Archive for the ‘fiat-chrysler’ Tag

Chrysler 300 Interior Bowls Over Competition

Is it any wonder American consumers ignore large cars and instead shop the abundant crop of functional, sometimes sporty CUVs?

WardsAuto’s Large Car segment is a lonely place, with only four entries, and sales through March are down 14% while the car market overall is flat, according to WardsAuto data.

Two years ago, the newest entry was the Chevrolet Impala, which is very sharp, but it didn’t win a Ward’s 10 Best Interiors trophy because the interior is less compelling than the beautifully sculpted sheet metal.

The same cannot be said of the refreshed Chrysler 300, which carries over many of the styling cues, inside and out, that have made it a perennial contender, while integrating a number of meaningful improvements.

The Chrysler 300 makes big sedans relevant once again and even tips its hat, by way of a nearly identical color scheme, to a high-end interior that dazzled us last year: the $122,895 Mercedes S-Class sedan.

The 300C Platinum rolled into our garage with a more palatable $51,175 price tag and, like the S-Class, parlays gorgeous satin metallic trim, quilted leather, excellent fit-and-finish and a first-rate human-machine interface that is easy to learn and simple to use.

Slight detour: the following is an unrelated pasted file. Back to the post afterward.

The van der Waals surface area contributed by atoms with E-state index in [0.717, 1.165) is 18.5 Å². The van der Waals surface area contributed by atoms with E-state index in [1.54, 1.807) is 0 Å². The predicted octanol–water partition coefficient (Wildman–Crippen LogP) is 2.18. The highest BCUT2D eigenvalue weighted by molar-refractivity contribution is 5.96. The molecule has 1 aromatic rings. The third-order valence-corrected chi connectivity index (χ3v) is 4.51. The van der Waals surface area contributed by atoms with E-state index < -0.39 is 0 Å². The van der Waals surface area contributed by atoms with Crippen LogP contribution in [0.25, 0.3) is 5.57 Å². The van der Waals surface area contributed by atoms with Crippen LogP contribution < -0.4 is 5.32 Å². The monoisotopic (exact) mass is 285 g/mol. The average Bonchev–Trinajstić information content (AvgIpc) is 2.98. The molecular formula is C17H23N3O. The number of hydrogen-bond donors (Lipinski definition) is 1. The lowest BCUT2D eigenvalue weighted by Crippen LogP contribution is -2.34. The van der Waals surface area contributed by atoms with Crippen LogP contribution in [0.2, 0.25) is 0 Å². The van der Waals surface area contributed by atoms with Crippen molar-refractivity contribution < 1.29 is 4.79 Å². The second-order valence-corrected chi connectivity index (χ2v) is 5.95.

With its latest Uconnect system, Fiat Chrysler makes what appears to be simple work of the HMI, which can be daunting because automakers need to incorporate so many functions within the central display screen to eliminate buttons from the instrument panel and center console.

But the 300 is much more than cool electronics. From the white-faced analog clock to the heated rear seats, the cabin is roomy, welcoming and luxurious.

“In a world overpopulated with giant SUVs, the Chrysler 300C Platinum reminds us how glorious big sedans can be,” writes WardsAuto editor Drew Winter.

“The ’15 model takes the award-winning interior of the previous version up another notch with even more features, comfort and sumptuous materials. It also has wonderfully practical details, such as stout grab handles and a truly sturdy sunglass holder,” Winter says.

For what it’s worth, Fiat Chrysler kinda owns the big-car segment. The 300’s platform mate, the refreshed Dodge Charger, is the only entry in the sector posting gains through the first three months, up 5% to 26,218 units, according to WardsAuto data.

The Charger is duking it out with the Impala for the No.1 sales slot, while deliveries of the 300 are flat. The Ford Taurus, overdue for redesign, brings up the rear; its sales are down 27.6% for the quarter.

Yes, the Charger also was in the competition this year, but we opted instead for the 300’s soothing, upscale persona.